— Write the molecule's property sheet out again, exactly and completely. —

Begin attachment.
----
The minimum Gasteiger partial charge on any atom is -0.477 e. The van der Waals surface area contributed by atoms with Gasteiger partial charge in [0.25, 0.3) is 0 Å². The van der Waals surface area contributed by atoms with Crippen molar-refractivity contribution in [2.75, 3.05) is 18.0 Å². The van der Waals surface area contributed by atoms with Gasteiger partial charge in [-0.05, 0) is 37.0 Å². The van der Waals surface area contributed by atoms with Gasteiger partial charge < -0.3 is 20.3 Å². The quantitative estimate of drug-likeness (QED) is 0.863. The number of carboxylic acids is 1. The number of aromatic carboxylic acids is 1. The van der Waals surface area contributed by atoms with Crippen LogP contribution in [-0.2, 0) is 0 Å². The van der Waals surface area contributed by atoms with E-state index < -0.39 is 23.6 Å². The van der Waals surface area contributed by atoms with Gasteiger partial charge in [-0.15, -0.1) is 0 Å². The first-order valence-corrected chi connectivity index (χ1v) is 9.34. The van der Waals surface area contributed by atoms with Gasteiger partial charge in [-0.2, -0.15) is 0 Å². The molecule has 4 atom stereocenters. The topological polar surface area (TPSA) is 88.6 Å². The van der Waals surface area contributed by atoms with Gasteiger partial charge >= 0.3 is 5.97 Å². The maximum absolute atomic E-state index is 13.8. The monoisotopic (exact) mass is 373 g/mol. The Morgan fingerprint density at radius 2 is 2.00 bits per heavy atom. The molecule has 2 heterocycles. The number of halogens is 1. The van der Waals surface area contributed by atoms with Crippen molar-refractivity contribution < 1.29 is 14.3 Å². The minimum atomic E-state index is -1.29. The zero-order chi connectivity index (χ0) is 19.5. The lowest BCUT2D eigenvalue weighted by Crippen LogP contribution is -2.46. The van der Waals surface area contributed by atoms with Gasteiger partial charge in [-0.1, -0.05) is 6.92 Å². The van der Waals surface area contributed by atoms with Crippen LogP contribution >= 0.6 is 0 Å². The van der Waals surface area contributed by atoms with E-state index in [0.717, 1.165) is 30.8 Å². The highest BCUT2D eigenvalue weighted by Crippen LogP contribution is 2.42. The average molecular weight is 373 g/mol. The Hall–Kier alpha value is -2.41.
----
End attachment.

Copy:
The minimum Gasteiger partial charge on any atom is -0.477 e. The van der Waals surface area contributed by atoms with Gasteiger partial charge in [0.25, 0.3) is 0 Å². The van der Waals surface area contributed by atoms with Crippen molar-refractivity contribution in [2.75, 3.05) is 18.0 Å². The van der Waals surface area contributed by atoms with Gasteiger partial charge in [-0.05, 0) is 37.0 Å². The van der Waals surface area contributed by atoms with Gasteiger partial charge < -0.3 is 20.3 Å². The quantitative estimate of drug-likeness (QED) is 0.863. The number of carboxylic acids is 1. The number of aromatic carboxylic acids is 1. The van der Waals surface area contributed by atoms with Crippen LogP contribution in [-0.2, 0) is 0 Å². The van der Waals surface area contributed by atoms with E-state index < -0.39 is 23.6 Å². The van der Waals surface area contributed by atoms with Gasteiger partial charge in [-0.15, -0.1) is 0 Å². The first-order valence-corrected chi connectivity index (χ1v) is 9.34. The van der Waals surface area contributed by atoms with Gasteiger partial charge in [-0.2, -0.15) is 0 Å². The molecule has 4 atom stereocenters. The topological polar surface area (TPSA) is 88.6 Å². The van der Waals surface area contributed by atoms with Gasteiger partial charge >= 0.3 is 5.97 Å². The maximum absolute atomic E-state index is 13.8. The monoisotopic (exact) mass is 373 g/mol. The Morgan fingerprint density at radius 2 is 2.00 bits per heavy atom. The molecule has 2 heterocycles. The number of halogens is 1. The van der Waals surface area contributed by atoms with Crippen molar-refractivity contribution < 1.29 is 14.3 Å². The minimum atomic E-state index is -1.29. The zero-order chi connectivity index (χ0) is 19.5. The lowest BCUT2D eigenvalue weighted by Crippen LogP contribution is -2.46. The van der Waals surface area contributed by atoms with Gasteiger partial charge in [-0.1, -0.05) is 6.92 Å². The van der Waals surface area contributed by atoms with Crippen LogP contribution >= 0.6 is 0 Å². The van der Waals surface area contributed by atoms with E-state index in [0.717, 1.165) is 30.8 Å². The highest BCUT2D eigenvalue weighted by Crippen LogP contribution is 2.42. The average molecular weight is 373 g/mol. The Hall–Kier alpha value is -2.41.